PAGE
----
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Thailand cave rescue mission: Four boys rescued, nine left to go, next phase of operation to start in 10-20 hours, say defence officials

The operation to rescue the 12 boys and their coach by having them dive out of the flooded cave began in the morning, with expert divers entering the sprawling complex for the complicated and dangerous mission.

Edited by: India TV News Desk, Mae Sai [ Updated: July 08, 2018 22:03 IST ]
Two ambulances were seen Sunday evening leaving a cave in

Two ambulances were seen Sunday evening leaving a cave in northern Thailand where 12 youth soccer players and their coach have been trapped for more than two weeks, hours after an operation began to rescue them.

Rescuers in northern Thailand on Sunday extracted four members of a youth soccer team from the cave where they had been trapped for more than two weeks, part of an ongoing operation to rescue the 12 boys and their coach. 

The head of the operation said it was going "better than expected." The operation to rescue the boys, ages 11-16, and their 25-year-old coach by having them dive out of the flooded cave began this morning, with expert divers entering the sprawling complex for the complicated and dangerous mission.

Shortly before 8 pm, Thai navy SEALs, who are taking part in the rescue operation, reported on their official Facebook page that four had been rescued. 

Chiang Rai acting Gov. Narongsak Osatanakorn, who is heading the operation, said the four boys had been taken to a hospital. 

"The operation went much better than expected," Narongsak said at a news conference, adding that the healthiest were taken out first. He said the next phase of the operation would start in 10-20 hours. 

The entire operation to rescue all 13 could last two to four days, depending on weather and water conditions, said army Maj. Gen. Chalongchai Chaiyakam. 

Just after 9 p.m., Thai navy SEALs posted on their Facebook page again, saying: "Have sweet dreams everyone. Good night. Hooyah." Narongsak said earlier in the day that 13 foreign and five Thai divers were taking part in the rescue and that two divers would accompany each boy as they're gradually extracted. 

The only way to bring the boys and their coach out of the cave is by navigating dark and tight passageways filled with muddy water and strong currents, as well as oxygen-depleted air. A former Thai navy SEAL passed out and died making the dive Friday.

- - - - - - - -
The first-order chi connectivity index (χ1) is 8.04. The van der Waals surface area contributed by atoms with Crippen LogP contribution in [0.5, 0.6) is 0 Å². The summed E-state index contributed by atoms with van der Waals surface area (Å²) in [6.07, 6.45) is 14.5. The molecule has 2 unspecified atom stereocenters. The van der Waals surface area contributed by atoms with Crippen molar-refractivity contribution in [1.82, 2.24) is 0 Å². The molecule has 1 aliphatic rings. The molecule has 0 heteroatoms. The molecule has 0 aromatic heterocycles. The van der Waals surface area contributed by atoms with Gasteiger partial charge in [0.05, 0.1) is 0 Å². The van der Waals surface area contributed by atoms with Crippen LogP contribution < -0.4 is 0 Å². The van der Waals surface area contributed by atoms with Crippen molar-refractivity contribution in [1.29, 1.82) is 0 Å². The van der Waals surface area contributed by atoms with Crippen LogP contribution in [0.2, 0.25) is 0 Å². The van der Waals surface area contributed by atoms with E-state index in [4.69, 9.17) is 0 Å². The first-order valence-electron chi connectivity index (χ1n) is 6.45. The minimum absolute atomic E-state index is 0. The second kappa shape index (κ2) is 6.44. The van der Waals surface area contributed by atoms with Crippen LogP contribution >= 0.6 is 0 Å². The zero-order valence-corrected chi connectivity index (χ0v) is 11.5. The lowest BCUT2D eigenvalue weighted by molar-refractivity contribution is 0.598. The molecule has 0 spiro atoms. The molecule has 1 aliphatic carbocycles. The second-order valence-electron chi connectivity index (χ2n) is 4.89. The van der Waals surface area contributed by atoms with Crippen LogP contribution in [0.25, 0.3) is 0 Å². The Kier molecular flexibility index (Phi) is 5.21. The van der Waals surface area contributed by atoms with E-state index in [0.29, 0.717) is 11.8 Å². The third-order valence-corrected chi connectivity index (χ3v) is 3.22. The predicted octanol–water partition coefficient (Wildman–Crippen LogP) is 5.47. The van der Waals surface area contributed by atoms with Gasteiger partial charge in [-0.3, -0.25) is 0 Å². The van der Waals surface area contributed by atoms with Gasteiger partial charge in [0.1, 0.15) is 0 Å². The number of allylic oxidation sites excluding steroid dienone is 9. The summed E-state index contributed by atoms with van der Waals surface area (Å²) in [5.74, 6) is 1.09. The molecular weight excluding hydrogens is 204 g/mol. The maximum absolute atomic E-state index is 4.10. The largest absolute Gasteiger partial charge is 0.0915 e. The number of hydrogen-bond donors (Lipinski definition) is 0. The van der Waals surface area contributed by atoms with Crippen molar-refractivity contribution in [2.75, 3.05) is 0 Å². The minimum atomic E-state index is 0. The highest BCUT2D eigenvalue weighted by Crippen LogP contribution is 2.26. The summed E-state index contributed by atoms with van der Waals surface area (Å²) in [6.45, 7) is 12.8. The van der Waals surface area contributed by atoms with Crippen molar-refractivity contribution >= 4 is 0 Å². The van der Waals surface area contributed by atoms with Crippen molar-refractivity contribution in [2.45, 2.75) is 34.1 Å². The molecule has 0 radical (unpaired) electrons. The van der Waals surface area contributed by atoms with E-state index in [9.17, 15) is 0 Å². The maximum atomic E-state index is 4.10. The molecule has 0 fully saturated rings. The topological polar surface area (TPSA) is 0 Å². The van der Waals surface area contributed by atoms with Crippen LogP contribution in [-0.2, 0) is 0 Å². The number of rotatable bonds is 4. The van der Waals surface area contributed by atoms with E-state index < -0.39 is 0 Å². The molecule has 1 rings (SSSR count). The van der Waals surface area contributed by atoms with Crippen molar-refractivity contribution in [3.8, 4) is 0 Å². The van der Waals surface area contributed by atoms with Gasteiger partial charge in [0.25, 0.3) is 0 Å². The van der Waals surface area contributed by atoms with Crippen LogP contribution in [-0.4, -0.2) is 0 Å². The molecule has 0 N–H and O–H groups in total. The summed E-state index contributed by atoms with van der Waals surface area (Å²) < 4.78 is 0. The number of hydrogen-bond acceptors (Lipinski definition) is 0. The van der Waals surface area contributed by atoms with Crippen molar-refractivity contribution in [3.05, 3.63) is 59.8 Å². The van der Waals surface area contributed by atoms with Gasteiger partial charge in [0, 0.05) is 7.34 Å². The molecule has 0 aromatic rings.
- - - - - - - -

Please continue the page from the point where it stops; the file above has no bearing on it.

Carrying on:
Experienced cave rescue experts consider an underwater escape a last resort, especially with people untrained in diving, as the boys are. The path out is considered especially complicated because of twists and turns in narrow flooded passages. 

But Narongsak said earlier that mild weather and falling water levels over the last few days had created optimal conditions for an underwater evacuation that won't last if it rains again. 

Before announcing that the rescue was underway, authorities ordered the throngs of media that have gathered at the cave from around the world to leave. 

The boys and their coach became stranded when they went exploring in the cave after a practice game June 23. Monsoon flooding cut off their escape and prevented rescuers from finding them for almost 10 days. 

The ordeal has riveted Thailand and made global headlines, and the search and rescue operation has involved international experts and rescuers. 

President Donald Trump said in a tweet on Sunday: "The U.S. is working very closely with the Government of Thailand to help get all of the children out of the cave and to safety. Very brave and talented people!" Authorities had said that incoming monsoon rains that could send water levels in the cave rising, coupled with falling oxygen levels in the enclosed space, added to the urgency of getting those trapped out. Earlier efforts to pump out water from the cave have been set back every time there has been a heavy downpour. 

Narongsak said Saturday that experts told him water from new rain could shrink the unflooded space where the boys are sheltering to just 10 square meters (108 square feet). 

"I confirm that we are at war with water and time from the first day up to today," he said Saturday. "Finding the boys doesn't mean we've finished our mission. It is only a small battle we've won, but the war has not ended. The war ends when we win all three battles — the battles to search, rescue and send them home.”

The boys sounded calm and reassuring in handwritten notes to their families that were made public Saturday. The notes were sent out with divers who made an 11-hour, back-and-forth journey to act as postmen.

An update Saturday from the Thai navy said three navy SEALs were with the boys and their coach, one a doctor. The 13 were having health evaluations and rehabilitation, and were being taught diving skills. Food, electrolyte drinks, drinking water, medicine and oxygen canisters have been delivered to them. A major concern of the rescuers is that oxygen levels in their safe space could fall dangerously low.

Rescuers have been unable to extend a hose pumping oxygen all the way to where the boys are, but have brought them some oxygen tanks.

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